Joseph Black (1728-1799)

Letter from Dr Black to James Smithson Esq. describing a very sensible balance


                  Dr. Black on a very sensible Balance.


tures, the value of the atmospheric pressure, or height of the
barometer. The objections to the method in regard to accuracy
and convenience are, however, too serious to induce the observer
to adopt it as a substitute for the latter instrument.

                                          (To be continued.)


                                     ARTICLE VIII.

A Letter from Dr. Black to James Smithson, Esq. describing a
                              very sensible Balance.


Edinburgh, Sept. 18, 1790.

I HAD the pleasure to receive your letter of the 9th. The
apparatus I use for weighing small globules of metals, or the
like, is as follows: A thin piece of fir wood not thicker than a
shilling, and a foot long, 3/10 of an inch broad in the middle, and
1½/10 at each end, is divided by transverse lines into 20 parts;
that is, 10 parts on each side of the middle. These are the
principal divisions, and each of them is subdivided into halves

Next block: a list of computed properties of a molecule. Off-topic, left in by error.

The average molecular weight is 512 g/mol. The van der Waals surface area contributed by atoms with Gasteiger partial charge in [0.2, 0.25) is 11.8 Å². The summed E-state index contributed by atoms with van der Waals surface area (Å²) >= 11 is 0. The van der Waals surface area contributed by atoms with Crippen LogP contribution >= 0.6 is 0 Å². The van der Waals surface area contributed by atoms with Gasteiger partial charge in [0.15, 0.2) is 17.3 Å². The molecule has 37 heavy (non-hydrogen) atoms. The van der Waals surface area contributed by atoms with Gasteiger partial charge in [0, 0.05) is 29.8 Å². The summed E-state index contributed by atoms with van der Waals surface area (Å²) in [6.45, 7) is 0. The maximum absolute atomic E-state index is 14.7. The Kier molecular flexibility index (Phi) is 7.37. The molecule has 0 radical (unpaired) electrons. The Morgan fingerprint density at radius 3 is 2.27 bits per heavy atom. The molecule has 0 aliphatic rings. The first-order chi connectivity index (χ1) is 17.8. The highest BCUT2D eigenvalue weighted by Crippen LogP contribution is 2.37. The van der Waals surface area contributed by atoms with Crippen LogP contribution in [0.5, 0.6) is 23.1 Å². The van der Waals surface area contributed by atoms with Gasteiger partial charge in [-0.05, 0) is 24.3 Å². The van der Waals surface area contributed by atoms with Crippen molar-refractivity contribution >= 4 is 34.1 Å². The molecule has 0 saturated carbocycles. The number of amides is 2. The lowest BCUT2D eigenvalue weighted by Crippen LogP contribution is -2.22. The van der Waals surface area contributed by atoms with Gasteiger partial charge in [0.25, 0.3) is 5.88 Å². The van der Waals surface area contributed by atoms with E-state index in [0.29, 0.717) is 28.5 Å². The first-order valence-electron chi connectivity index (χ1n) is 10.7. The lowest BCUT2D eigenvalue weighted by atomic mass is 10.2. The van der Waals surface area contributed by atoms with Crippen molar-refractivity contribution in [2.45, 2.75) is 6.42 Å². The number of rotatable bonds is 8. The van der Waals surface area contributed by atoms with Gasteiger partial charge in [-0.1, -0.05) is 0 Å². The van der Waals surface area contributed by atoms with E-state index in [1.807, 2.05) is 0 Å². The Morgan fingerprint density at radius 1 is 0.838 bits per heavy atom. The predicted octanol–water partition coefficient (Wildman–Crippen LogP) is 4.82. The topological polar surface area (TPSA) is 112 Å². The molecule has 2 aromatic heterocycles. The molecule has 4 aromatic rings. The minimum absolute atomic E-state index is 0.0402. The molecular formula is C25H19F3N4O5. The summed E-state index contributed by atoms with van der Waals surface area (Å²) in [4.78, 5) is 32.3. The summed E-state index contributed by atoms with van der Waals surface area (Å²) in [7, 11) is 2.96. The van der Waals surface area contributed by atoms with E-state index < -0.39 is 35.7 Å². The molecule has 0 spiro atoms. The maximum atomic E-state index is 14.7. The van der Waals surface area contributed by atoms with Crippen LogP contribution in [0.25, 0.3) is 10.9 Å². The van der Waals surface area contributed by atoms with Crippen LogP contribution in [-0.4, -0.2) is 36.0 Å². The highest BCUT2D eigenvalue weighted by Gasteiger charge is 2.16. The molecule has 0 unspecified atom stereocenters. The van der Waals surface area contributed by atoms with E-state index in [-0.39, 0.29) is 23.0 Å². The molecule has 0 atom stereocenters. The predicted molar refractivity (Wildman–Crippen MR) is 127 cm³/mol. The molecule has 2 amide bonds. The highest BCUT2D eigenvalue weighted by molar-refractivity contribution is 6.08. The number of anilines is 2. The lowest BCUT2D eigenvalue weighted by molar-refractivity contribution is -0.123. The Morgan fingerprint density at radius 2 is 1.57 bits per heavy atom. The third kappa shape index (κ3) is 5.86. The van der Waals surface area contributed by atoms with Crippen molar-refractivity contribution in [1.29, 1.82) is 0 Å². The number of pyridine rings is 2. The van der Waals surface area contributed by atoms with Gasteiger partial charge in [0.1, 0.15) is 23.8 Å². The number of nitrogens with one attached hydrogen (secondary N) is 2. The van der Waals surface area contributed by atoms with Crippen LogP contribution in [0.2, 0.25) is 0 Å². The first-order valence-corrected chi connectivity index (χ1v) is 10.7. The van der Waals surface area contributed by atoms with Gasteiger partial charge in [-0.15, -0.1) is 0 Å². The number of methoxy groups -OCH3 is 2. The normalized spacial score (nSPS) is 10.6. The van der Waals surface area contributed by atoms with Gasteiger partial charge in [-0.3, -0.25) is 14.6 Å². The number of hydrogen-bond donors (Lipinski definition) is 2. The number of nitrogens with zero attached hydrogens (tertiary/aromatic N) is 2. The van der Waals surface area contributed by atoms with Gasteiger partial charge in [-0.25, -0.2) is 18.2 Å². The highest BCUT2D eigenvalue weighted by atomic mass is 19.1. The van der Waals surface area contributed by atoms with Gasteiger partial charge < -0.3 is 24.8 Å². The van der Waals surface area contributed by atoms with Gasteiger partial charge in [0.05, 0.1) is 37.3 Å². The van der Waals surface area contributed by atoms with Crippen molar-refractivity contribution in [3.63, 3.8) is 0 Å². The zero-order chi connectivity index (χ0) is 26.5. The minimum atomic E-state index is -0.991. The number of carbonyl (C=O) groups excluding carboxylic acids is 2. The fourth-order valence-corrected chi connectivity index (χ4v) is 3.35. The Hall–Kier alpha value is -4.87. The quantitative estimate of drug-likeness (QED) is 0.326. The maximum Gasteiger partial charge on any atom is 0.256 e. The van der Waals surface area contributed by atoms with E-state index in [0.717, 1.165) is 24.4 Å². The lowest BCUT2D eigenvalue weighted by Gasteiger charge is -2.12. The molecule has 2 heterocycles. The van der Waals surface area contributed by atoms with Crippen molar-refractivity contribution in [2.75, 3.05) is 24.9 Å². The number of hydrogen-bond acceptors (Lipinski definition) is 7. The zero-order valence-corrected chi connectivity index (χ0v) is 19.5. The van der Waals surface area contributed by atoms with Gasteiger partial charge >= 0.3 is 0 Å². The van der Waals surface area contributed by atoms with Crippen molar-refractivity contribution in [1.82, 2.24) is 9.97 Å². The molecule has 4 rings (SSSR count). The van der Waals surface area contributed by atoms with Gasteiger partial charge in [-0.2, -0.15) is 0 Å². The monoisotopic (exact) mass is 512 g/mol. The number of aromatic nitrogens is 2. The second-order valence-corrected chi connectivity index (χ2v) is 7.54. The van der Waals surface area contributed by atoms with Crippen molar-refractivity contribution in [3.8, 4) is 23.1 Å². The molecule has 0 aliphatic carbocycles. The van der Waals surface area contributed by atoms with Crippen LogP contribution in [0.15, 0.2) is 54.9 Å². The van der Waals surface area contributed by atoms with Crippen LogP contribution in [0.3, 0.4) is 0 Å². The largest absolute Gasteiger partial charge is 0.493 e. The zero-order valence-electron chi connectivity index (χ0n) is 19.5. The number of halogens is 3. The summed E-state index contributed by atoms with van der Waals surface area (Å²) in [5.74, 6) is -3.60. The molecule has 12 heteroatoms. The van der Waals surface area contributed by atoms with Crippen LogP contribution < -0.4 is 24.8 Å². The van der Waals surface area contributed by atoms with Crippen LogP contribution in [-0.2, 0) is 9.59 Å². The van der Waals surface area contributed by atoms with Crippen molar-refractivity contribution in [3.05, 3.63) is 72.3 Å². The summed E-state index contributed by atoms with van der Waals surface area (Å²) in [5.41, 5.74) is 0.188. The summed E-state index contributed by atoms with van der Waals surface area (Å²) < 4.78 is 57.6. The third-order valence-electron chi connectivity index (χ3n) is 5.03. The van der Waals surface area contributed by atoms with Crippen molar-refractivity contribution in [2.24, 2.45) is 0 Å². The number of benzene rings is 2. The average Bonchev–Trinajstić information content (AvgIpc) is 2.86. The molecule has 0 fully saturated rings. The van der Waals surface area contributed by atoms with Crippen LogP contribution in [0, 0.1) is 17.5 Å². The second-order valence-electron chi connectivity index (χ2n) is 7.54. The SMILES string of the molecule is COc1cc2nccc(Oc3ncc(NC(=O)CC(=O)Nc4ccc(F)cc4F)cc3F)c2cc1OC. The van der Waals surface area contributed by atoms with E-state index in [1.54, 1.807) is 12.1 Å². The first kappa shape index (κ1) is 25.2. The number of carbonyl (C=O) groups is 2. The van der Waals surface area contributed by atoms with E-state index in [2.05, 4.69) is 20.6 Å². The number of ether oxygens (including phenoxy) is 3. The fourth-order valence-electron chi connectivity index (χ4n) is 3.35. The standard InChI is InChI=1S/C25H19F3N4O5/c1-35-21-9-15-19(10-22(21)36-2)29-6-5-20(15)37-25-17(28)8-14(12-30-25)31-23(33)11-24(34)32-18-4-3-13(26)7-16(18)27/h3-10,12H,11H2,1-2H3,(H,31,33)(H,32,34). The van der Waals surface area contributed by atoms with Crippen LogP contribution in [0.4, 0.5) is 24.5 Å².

and quarters. Across the middle is fixed one of the smallest
needles I could procure to serve as an axis, and it is fixed in its
place by means of a little sealing wax. The numeration of the
divisions is from the middle to each end of the beam. The ful-
crum is a bit of plate brass, the middle of which lies flat on my
table when I use the balance, and the two ends are bent up to
a right angle so as to stand upright. These two ends are ground
at the same time on a flat hone, that the extreme surfaces of
them may be in the same plane; and their distance is such that
the needle when laid across them rests on them at a small dis-
tance from the sides of the beam. They rise above the surface
of the table only one and a half or two-tenths of an inch, so that
the beam is very limited in its play.

[NLS note: a graphic appears here – see image of page]

The weights I use are one globule of gold, which weighs one
grain; and two or three others which weigh one-tenth of a grain
each; and also a number of small rings of fine brass wire made
in the manner first mentioned by Mr. Lewis, by appending a
weight to the wire, and coiling it with the tension of that weight
round a thicker brass wire in a close spiral, after which the
extremity of the spiral being tied hard with waxed thread, I put
the covered wire in a vice, and applying a sharp knife which is
struck with a hammer, I cut though a great number of the coils